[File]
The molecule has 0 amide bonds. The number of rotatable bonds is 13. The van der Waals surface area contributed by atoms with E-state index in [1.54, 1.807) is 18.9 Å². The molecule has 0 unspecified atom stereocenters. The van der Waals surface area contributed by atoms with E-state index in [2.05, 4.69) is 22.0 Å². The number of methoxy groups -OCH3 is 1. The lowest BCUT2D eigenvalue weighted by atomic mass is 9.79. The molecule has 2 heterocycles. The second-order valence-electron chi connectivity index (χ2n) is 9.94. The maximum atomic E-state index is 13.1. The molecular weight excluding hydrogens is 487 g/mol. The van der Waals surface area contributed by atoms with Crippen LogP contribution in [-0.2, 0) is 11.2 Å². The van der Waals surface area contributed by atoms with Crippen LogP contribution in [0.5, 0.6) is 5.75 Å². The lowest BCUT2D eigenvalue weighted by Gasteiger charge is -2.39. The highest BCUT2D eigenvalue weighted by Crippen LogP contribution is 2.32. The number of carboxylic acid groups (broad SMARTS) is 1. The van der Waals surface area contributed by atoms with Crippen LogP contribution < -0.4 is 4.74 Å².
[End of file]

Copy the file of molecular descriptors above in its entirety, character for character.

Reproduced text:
The molecule has 0 amide bonds. The number of rotatable bonds is 13. The van der Waals surface area contributed by atoms with E-state index in [1.54, 1.807) is 18.9 Å². The molecule has 0 unspecified atom stereocenters. The van der Waals surface area contributed by atoms with E-state index in [2.05, 4.69) is 22.0 Å². The number of methoxy groups -OCH3 is 1. The lowest BCUT2D eigenvalue weighted by atomic mass is 9.79. The molecule has 2 heterocycles. The second-order valence-electron chi connectivity index (χ2n) is 9.94. The maximum atomic E-state index is 13.1. The molecular weight excluding hydrogens is 487 g/mol. The van der Waals surface area contributed by atoms with Crippen LogP contribution in [-0.2, 0) is 11.2 Å². The van der Waals surface area contributed by atoms with Crippen LogP contribution in [0.5, 0.6) is 5.75 Å². The lowest BCUT2D eigenvalue weighted by Gasteiger charge is -2.39. The highest BCUT2D eigenvalue weighted by Crippen LogP contribution is 2.32. The number of carboxylic acid groups (broad SMARTS) is 1. The van der Waals surface area contributed by atoms with Crippen LogP contribution < -0.4 is 4.74 Å².